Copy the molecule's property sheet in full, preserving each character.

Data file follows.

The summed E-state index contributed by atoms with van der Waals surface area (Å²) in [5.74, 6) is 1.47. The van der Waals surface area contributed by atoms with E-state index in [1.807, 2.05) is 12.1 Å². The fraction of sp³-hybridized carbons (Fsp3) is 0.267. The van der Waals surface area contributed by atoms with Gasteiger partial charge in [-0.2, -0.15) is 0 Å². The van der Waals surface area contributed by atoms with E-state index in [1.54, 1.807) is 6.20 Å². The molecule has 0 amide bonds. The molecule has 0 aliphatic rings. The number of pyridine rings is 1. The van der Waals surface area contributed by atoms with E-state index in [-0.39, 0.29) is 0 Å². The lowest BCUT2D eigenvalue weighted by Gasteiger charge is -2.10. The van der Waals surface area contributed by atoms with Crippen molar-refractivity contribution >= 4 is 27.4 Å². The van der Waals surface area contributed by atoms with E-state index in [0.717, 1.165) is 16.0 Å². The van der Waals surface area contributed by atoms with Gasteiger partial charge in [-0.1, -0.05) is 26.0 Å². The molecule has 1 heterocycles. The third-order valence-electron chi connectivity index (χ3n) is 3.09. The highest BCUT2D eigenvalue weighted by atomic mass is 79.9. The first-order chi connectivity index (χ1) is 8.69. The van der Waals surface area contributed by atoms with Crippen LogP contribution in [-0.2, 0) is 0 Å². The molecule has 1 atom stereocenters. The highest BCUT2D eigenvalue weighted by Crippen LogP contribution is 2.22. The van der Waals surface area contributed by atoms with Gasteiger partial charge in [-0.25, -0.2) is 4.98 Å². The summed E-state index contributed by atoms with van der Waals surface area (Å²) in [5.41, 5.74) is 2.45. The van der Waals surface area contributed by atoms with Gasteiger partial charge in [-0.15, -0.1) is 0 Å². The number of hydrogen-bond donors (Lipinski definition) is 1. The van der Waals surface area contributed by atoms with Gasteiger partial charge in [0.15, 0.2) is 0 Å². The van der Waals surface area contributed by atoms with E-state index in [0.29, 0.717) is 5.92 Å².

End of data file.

The summed E-state index contributed by atoms with van der Waals surface area (Å²) in [5.74, 6) is 1.47. The van der Waals surface area contributed by atoms with E-state index in [1.807, 2.05) is 12.1 Å². The fraction of sp³-hybridized carbons (Fsp3) is 0.267. The van der Waals surface area contributed by atoms with Gasteiger partial charge in [-0.2, -0.15) is 0 Å². The van der Waals surface area contributed by atoms with E-state index in [1.54, 1.807) is 6.20 Å². The molecule has 0 amide bonds. The molecule has 0 aliphatic rings. The number of pyridine rings is 1. The van der Waals surface area contributed by atoms with E-state index in [-0.39, 0.29) is 0 Å². The lowest BCUT2D eigenvalue weighted by Gasteiger charge is -2.10. The van der Waals surface area contributed by atoms with Crippen molar-refractivity contribution >= 4 is 27.4 Å². The van der Waals surface area contributed by atoms with E-state index in [0.717, 1.165) is 16.0 Å². The van der Waals surface area contributed by atoms with Gasteiger partial charge in [-0.1, -0.05) is 26.0 Å². The molecule has 1 heterocycles. The third-order valence-electron chi connectivity index (χ3n) is 3.09. The highest BCUT2D eigenvalue weighted by atomic mass is 79.9. The first-order chi connectivity index (χ1) is 8.69. The van der Waals surface area contributed by atoms with Crippen LogP contribution in [-0.2, 0) is 0 Å². The molecule has 1 atom stereocenters. The highest BCUT2D eigenvalue weighted by Crippen LogP contribution is 2.22. The van der Waals surface area contributed by atoms with Gasteiger partial charge in [-0.25, -0.2) is 4.98 Å². The summed E-state index contributed by atoms with van der Waals surface area (Å²) in [5.41, 5.74) is 2.45. The van der Waals surface area contributed by atoms with Gasteiger partial charge in [-0.15, -0.1) is 0 Å². The number of hydrogen-bond donors (Lipinski definition) is 1. The van der Waals surface area contributed by atoms with Gasteiger partial charge in [0.15, 0.2) is 0 Å². The van der Waals surface area contributed by atoms with E-state index in [0.29, 0.717) is 5.92 Å².